The other day, BB (baby brother for those of you new to this blog) told me I'm the story-teller of our family. That got me to thinking of being a town crier, who knows and shares all the news of the community. I suppose, like with all vocations, there are associated strengths and weaknesses. The balance, of course, is to keep from tipping from information into gossip.
Anyway, I resonate with his assessment that I'm a story-teller. And last night thought of one I've told more than once over the years since it happened, but perhaps not on this blog, or if so, not for a long time. So if you've heard it from me, feel free to move along.
Years ago, Beve and I, along with our closest friends (and our combined six children like little ducks in a row behind us) were the leadership team for a high school ministry. And each summer we took that high school group, as large as 40 strong, to a small, mostly Tlinget village in SE Alaska. Hoonah was where we became friends we often say. Our children did such things as buy candy cigarettes and smoke them on the church steps while we led VBS inside, and Beve was a hit as a 'play-ah' in the daily basketball games (which led us to form a Hoops camp the second year. We slept at a rather decrepit church that had a broken down kitchen and two bathrooms of sorts, but no showering facilities of any kind. Not to worry, however, the high school was right up the street, and we were given keys to the locker rooms for the duration of our stay.
Our first morning in Hoonah, K and I roused our five young daughters (SK was only five years old that first summer) early to get our showers in before breakfast and the day took off at a wild pace. It was a veritable parade of teenagers sleep-walking up the hill that morning, the morning-folk, like Beve, at the head of the pack, the night-owls, like JM and me, barely with it at the rear. But into the shower rooms we trooped, where we discovered a rather large open stall with several shower heads. K and I gritted our teeth, set our face in stone and helped our reluctant daughters undress. Then we undressed, we who had borne those children and had the scars and bodies to show for it.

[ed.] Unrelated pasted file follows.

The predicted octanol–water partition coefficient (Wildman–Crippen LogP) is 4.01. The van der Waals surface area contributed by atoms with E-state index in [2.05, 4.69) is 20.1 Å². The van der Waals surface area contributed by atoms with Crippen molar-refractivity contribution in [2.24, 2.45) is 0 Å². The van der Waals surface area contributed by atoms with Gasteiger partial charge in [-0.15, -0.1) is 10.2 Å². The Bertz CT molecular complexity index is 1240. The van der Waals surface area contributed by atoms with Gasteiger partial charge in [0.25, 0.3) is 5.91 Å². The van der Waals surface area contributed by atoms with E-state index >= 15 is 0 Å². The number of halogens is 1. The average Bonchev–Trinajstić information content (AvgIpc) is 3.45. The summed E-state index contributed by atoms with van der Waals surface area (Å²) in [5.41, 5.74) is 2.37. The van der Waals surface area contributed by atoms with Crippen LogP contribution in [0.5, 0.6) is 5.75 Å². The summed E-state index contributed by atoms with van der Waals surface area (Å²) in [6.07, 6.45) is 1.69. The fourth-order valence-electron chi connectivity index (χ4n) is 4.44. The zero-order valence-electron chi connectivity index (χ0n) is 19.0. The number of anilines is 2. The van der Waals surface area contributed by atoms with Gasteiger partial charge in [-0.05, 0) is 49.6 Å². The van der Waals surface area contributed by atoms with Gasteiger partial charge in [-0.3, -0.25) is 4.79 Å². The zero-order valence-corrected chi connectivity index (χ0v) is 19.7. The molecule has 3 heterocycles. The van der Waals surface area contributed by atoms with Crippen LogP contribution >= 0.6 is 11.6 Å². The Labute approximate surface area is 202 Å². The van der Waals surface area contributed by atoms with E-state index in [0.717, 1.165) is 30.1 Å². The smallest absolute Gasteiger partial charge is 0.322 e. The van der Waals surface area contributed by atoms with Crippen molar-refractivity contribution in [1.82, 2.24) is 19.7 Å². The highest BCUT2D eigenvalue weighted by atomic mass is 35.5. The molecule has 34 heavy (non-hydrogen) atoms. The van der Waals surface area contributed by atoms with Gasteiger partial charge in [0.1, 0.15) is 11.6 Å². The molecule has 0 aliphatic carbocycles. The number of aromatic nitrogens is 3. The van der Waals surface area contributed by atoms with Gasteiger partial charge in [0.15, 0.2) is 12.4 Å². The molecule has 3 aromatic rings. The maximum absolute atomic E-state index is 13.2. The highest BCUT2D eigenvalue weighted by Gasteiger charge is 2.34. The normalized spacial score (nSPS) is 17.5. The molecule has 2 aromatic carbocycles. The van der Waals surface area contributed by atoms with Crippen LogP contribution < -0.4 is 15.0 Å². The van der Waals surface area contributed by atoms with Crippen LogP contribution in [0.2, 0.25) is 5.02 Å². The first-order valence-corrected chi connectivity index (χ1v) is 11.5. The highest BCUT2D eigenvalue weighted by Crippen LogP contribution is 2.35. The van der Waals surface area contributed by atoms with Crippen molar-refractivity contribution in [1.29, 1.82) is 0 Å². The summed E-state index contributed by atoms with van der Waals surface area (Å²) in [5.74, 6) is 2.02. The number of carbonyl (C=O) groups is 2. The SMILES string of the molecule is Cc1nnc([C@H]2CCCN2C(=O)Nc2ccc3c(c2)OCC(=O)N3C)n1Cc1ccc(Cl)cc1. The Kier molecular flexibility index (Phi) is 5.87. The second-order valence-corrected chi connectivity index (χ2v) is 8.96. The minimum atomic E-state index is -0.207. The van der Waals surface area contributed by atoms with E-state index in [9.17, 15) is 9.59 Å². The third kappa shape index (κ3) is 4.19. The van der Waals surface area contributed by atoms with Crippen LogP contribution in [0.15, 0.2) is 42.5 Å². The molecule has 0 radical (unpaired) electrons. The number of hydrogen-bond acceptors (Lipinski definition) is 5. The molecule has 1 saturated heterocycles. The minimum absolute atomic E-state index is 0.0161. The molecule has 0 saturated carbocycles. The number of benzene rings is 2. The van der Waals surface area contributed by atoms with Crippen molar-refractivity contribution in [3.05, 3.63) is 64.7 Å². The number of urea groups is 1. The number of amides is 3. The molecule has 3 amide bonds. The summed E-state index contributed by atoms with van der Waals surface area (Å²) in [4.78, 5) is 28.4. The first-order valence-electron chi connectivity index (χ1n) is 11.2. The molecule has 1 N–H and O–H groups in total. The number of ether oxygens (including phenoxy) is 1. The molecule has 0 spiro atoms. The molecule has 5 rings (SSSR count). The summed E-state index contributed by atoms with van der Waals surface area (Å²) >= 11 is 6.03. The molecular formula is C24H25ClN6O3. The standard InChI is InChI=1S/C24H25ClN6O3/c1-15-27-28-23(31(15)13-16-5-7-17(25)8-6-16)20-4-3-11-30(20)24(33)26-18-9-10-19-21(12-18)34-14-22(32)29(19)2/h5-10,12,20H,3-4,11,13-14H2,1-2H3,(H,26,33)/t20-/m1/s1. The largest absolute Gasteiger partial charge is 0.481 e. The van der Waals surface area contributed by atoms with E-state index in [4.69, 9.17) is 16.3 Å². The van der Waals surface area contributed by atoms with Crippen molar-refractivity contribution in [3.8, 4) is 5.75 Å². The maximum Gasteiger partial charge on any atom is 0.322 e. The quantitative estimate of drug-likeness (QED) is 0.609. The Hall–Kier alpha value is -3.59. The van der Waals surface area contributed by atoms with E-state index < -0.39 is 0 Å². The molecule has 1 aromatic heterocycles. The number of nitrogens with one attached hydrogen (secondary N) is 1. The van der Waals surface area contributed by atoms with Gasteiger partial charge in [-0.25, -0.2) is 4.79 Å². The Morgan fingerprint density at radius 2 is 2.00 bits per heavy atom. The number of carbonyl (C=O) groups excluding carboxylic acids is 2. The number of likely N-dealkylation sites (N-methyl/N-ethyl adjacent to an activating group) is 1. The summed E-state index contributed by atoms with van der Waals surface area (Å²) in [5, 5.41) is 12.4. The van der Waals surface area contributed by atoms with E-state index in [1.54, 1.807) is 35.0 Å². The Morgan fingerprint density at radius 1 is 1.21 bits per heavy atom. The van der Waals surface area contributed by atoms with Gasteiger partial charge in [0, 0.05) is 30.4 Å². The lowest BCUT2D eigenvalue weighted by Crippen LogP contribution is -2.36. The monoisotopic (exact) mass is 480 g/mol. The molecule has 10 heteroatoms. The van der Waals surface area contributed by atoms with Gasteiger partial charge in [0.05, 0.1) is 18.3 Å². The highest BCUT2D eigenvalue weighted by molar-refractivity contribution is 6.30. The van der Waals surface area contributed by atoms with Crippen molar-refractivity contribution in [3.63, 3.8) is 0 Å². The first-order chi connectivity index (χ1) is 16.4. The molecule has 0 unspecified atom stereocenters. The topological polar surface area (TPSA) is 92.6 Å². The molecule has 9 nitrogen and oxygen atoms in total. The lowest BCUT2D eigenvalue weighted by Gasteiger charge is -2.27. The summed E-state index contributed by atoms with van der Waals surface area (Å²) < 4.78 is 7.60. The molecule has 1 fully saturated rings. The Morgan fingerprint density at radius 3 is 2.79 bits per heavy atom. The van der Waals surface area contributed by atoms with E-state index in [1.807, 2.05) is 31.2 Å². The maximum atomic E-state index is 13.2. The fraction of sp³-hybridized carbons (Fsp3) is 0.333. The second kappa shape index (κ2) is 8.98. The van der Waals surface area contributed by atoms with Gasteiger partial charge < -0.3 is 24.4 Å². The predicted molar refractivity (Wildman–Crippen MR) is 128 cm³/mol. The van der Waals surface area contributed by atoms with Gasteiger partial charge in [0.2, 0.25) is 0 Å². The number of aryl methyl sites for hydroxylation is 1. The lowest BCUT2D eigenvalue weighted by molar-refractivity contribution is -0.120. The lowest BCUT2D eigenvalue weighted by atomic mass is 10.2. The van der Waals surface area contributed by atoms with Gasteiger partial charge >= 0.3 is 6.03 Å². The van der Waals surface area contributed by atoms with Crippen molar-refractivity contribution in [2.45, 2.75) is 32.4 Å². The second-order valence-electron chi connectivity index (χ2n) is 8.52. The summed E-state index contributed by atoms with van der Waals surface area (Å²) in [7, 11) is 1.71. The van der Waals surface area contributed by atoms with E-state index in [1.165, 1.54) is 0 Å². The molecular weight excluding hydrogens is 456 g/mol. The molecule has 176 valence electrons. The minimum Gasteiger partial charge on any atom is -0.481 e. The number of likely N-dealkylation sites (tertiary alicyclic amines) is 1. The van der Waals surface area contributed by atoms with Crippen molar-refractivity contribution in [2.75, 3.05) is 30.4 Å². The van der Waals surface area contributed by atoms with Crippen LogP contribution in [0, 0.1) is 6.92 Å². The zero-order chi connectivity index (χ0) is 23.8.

But around us those lovely, young unblemished teenagers were, one at a time, going into the bathroom stalls and coming out in their swimming suits. Then they stood in the showers, scrubbing away at those suits as if they'd been stamping on them in mud. It took all the strength in my not-so-confident-soul to stand in front of them and wash my real, actual, dirty, sweaty body. I could have put on my swimming suit, of course. But my swimming suit wasn't dirty. It was clear back in my suitcase, clean and unsullied.
It's our naked selves that get filthy. Toss our clothes into the washer and they come out smelling fresh and clean. But ourselves--our dirty, pudgy, droopy selves, blushing in the shame of it all--must be washed, deep down where we sweat, exercise, excrete, expel most. Clean to the bone. Washed.
In blood as well. It is not our swimming suits, neutral articles with no soul, only function, that need the blood of Christ. It is not what we put on ourselves--our professions, our hobbies and roles, even most of our dreams and desires (though some are as dark and dirty as the dirties part of us)--that must alone be cleaned, it is ourselves.
Wash us deeply. Even in our saggy flesh. What their suits covered is exactly what lies beneath everyone's clothes. And what we each need clean. Don't let us hide behind our clothes, Lord. Help us--me!--strip naked to the core, then shower us in the clean, saving blood of Jesus Christ.